"I am tired of hearing that my documentation is hard to understand!”
What if you could make professional looking graphics using no-sweat tools, to take the pain out of consuming software documentation?
I used to be terrified whenever I needed to create a graphic to simplify complex information.
I already knew that the customer didn’t want to read the software documentation. Imagine the hassle of purchasing, installing, and setting up the software. And just when the customer beings to use the product, they hit the pain of reading the user manual.
Providing the necessary instructions at the point when they are needed is at the heart of technical writing work. But how do we deliver it if nobody wants to read it? Doesn’t this drive you nuts too?
There is a constant balancing act that technical writers undertake to write all the possible details for using a product while trying not to overwhelm readers with mountains of text. Then they face criticism because the exact use-case isn’t covered, or because the documentation is difficult to consume and understand.
What can you do as a technical writer? Usually, we end up reworking the documentation over and over in search of that elusive “golden document” that provides our users with exactly what they need.
But the document is still the same pile of words that the user needs to read. And every time you rewrite it, chances are that you add even more words! Let’s be honest here, how many times you have deleted pages from your documentation, when you were asked to make it “simple and easy to use”?
Did the complexity decrease? How about the volume of the documentation - did it grow up or down?
And you start searching for the answers. You sign up and pay for technical writing courses. You start asking questions online. You seek advice and talk (complain) to colleagues. You change the documentation architecture, and undertake customer interviews to figure out how to make it SIMPLER to use...
In the end as a technical writer, what can you do?!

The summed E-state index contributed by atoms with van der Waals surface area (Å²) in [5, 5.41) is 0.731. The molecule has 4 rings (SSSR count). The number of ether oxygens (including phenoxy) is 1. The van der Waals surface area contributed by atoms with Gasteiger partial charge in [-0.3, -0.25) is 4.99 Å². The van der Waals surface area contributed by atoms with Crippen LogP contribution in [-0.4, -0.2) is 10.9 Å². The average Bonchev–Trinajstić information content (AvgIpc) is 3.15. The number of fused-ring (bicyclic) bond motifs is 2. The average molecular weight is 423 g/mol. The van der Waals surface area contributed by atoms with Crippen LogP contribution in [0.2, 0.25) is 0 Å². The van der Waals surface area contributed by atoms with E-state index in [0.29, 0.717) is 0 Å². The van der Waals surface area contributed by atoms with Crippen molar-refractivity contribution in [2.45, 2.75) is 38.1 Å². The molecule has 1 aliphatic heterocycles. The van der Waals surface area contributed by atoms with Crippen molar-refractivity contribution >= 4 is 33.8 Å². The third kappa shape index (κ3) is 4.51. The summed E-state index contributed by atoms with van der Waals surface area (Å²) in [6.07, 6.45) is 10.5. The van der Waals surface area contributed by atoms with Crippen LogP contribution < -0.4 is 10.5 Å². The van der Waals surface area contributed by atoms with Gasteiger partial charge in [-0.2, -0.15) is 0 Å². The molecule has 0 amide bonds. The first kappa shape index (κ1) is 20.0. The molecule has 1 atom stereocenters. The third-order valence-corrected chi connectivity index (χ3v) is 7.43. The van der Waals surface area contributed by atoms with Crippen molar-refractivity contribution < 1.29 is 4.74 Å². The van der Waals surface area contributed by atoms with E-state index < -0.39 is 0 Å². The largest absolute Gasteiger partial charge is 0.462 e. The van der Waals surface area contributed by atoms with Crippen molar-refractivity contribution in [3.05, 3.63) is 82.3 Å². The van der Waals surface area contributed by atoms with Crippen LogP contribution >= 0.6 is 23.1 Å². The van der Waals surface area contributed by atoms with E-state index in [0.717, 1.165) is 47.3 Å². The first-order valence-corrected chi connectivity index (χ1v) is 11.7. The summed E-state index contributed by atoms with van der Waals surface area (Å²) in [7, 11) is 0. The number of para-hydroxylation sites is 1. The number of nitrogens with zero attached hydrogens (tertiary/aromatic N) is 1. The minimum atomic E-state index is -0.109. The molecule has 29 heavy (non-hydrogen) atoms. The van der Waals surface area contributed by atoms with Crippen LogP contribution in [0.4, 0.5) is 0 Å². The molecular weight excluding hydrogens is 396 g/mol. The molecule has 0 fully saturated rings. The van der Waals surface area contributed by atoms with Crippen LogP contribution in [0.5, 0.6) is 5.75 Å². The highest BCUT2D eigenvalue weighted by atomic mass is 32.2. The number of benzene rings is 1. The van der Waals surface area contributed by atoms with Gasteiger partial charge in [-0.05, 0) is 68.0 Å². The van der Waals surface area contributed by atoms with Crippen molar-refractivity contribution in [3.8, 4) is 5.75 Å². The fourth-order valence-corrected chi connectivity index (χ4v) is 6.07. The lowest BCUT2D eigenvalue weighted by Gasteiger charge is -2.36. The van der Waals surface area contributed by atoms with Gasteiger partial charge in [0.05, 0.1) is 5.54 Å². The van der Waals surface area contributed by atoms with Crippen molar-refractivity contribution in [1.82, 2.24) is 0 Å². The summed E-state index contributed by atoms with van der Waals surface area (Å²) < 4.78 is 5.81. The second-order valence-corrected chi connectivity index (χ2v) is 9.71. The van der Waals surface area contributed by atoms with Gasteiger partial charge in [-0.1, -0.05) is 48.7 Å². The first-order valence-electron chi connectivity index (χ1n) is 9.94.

Constantly reworking your documentation is an exercise in futility. Do you need to change the order of the documents? Do you need to invest in SEO? Do you need to write a ton of new documents? Do you need to start from scratch?
None of these tactics make much sense unless you tackle the root cause of the problem. What is this root cause? It’s the simple truth that people don’t read!
CUSTOMERS DO NOT WANT TO READ THE DOCUMENTATION!
One of the greatest inventions of humanity, was the discovery of writing. Written words that can be put on stone, on paper, or on the computer screen, to be understood by other people.
But is that easy?
We spend years at school to learn to read and write. It is not a NATURAL skill that you are born with. It is something that we learn at school.
How do we learn to read? May I ask you to search and find a book for kids that teaches them how to read? What do you see in there?
Z is for Zebra!
Take a look again as a technical communicator! Now think - there is a Zebra image next to the Z letter. An image! Next to the letter!
Why is that? What makes the image so important?
It’s because, unlike reading, human beings are wired to understand visuals in a matter of milliseconds. Not minutes, not seconds, but a fraction of a second! As if our lives depended on it. In the early days, our lives as humans depended on visuals and our ability to understand visual messages from the world around us.
Let’s test your own perception: which one triggers a reaction in you:
The word: stop.
Which one triggered the biggest reaction in your brain - when you read the word stop or when you saw the big STOP sign?
It’s the sign, of course!
Images activate your brain. You can understand what you see in a fraction of the second. It’s a natural skill that you were born with.
Not like reading! Reading requires conscious effort, then analysis of what you’ve read and then understanding what you’ve read.
Do you think it is different with software documentation? Which one is easier to grasp, a 2-page long text description of the architecture of your software, or the graphic that shows the different components and how they are related?
Obviously, as a technical writer your first reaction will be: “I need to write this down!”. But if you really strive for simplicity, for made-easy-to-consume information, it is a graphic that you should be working on right now.
Simplicity in software documentation means you need to make the information visual, making it easy to consume for your reader.
Not for your manager, not for the development team you work in, not for the information architect of your project, but for the end-user who needs to understand and figure out how to use your product.
Do you agree with this? Have you replaced text with multimedia before? How did it go? Let us know in the comments.